From The Sunday Times - May 25, 2008
When Edna Purnell was referred for “gentle rehabilitation” at a local healthcare unit after a hip replacement operation, her family thought she would be given exercises to get her back on her feet and sent home after a fortnight.
Instead she was put to bed in a darkened room and put on a regime of morphine within a day of her arrival. Less than a month later she was dead.
From the NMC complaint letter - November 12, 2009
My elderly mother went into Caterham Dene, ostensibly, for two or three weeks respite care…
While at Caterham Dene, they would also look into the persistent back pain her GP had put down to a posture problem, a result of inactivity, but which a visiting nurse thought might be a hip problem…
On Friday [within a day of her arrival], they had moved her into a side room. She was, at best, described as confused, but she imparted to me that she didn’t like them there; those were her last coherent words to me in this life!
Her pain killer, prescribed for the back condition, had been replaced by morphine…
Within the space of just two days, she was reduced to a condition of complete unresponsiveness…
From the NMC complaint letter - February 01, 2011
They permitted my mother to present cyanosed on the Saturday and did nothing. I received a call early on Sunday morning to say she was suffering from heart failure and that they were getting the doctor. Still unaware of the reality of the situation, we thought they were actually getting the doctor at the hospital. No, they were calling Thamesdoc! An hour later, another call revealed that Thamesdoc were unavailable and so they had called an ambulance.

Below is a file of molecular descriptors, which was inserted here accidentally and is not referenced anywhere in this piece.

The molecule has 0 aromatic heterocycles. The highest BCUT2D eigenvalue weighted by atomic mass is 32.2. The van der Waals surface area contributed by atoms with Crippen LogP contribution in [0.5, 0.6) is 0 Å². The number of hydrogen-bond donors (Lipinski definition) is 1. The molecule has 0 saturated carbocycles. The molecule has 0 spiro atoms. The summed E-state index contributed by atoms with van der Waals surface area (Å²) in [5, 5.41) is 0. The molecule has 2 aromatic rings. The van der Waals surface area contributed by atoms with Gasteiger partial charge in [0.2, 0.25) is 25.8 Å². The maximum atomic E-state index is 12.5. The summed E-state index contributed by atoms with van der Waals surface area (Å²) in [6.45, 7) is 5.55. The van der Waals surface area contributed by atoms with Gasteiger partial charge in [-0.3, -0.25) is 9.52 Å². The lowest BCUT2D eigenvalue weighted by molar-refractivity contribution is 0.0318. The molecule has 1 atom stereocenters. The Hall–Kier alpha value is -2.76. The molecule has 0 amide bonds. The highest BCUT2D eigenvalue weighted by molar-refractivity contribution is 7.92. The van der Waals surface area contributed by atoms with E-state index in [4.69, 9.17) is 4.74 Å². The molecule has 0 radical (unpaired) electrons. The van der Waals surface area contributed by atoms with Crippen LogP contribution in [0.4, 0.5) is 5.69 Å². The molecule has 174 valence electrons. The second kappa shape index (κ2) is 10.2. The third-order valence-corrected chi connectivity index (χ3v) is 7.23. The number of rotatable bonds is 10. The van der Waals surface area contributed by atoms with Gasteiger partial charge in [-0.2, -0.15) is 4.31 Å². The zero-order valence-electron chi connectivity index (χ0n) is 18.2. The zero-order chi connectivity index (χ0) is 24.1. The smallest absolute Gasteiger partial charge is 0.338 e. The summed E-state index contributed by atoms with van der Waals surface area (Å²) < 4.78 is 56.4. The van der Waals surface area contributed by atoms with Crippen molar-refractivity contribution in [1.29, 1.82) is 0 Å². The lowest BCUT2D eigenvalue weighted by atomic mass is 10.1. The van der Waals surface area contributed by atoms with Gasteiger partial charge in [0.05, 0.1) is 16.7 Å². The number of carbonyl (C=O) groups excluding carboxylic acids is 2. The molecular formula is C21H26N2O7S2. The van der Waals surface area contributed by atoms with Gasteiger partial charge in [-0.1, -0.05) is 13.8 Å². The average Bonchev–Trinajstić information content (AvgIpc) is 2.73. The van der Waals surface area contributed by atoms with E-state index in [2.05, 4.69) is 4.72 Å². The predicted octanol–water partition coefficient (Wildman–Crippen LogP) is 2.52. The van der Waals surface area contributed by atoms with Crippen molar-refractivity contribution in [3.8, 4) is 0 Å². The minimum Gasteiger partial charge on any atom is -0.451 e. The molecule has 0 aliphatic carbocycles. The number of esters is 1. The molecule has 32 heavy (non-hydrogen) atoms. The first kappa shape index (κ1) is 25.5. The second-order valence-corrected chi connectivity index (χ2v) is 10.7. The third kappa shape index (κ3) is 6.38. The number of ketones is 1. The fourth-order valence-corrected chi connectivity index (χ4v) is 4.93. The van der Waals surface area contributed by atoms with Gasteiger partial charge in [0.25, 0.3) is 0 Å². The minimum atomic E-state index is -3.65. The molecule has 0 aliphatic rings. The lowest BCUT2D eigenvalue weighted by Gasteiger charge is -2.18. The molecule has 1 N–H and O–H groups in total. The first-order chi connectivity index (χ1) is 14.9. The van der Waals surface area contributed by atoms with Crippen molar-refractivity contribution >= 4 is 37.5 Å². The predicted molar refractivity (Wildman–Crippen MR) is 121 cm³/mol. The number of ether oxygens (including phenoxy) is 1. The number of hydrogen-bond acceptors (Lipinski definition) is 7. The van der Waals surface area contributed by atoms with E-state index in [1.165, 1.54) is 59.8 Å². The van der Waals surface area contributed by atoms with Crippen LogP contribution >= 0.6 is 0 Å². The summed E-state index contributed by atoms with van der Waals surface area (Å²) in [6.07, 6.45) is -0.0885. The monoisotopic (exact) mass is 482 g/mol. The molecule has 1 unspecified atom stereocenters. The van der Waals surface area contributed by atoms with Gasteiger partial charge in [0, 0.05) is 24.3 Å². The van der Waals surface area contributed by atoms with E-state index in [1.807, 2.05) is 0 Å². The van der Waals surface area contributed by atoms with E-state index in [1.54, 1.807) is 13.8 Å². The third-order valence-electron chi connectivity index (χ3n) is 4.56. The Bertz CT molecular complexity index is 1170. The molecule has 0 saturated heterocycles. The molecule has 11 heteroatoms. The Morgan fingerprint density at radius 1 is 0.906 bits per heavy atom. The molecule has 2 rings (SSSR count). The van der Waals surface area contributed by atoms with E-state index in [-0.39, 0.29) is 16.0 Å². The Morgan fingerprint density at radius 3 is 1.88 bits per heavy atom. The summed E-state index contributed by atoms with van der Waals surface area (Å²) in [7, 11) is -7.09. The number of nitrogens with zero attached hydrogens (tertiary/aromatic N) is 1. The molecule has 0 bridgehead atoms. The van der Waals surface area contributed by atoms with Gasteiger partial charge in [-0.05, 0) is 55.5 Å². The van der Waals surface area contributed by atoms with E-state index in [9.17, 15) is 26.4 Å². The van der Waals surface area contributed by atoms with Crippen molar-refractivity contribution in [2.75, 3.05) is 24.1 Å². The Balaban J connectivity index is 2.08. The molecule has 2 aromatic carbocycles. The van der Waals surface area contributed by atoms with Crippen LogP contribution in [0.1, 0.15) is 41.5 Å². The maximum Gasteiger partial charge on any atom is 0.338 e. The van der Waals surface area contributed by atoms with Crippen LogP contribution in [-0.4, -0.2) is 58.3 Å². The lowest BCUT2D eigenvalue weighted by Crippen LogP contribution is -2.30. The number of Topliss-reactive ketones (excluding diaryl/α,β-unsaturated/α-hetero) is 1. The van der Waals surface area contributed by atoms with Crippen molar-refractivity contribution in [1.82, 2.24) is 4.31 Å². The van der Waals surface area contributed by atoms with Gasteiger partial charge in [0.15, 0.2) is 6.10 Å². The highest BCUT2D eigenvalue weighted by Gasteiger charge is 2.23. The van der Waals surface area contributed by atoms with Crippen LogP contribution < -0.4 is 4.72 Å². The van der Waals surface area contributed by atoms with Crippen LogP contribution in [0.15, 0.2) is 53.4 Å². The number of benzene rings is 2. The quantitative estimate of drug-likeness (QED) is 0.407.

We were not aware, had not been informed, that this was a nurse-led hospital and that there was no medical doctor on site at the weekend. My mother had presented cyanose, been left to deteriorate to a catastrophic life-threatening condition - and they called Thamesdoc. My mother actually perished halfway between Caterham Dene and ESH, paramedics ramming tubes down her throat in frantic, vain attempts to revive her. This was reported to me in A & E in explanation of the very apparent bruising upon her.
It is a duty incumbent upon every medical person to protect life and to do no harm. And yet, it is now plain to us that there is – or was - a policy set in place at Caterham Dene to make no great effort to intervene to preserve life, to ‘let them go’ and even to ‘help them on their way.’ That is why there was no effort at all by nursing staff, as is now admitted, to monitor my mother’s status. This was not as a result of a failure in the nursing procedure; they were following policy in not doing so, to permit nature to take its course and even lend it assistance!
Letters sent to the District Nurses Office to discover what had transpired were actually returned ‘refused’ by Royal Mail and the person to whom we had written and who had offered help transferred, or was transferred, elsewhere.
As is borne out by testimony of the correspondence documents, my mother was subjected to actual harm both by action and by inaction at crucial points in her treatment, or rather mistreatment. By negligence, incompetence, malpractice or by design, this did cause her to suffer and to perish at their hands. And if they have nothing to hide, why - counter to all commonly accepted standards and contrary to the sources which we have cited – do they persist in denying us this most basic and fundamental knowledge of the names of these persons at Caterham Dene to whose charge she entrusted her well-being – and her life?
Accordiing to PALS, this ‘policy set in place at Caterham Dene’ is the
Liverpool Care Pathway.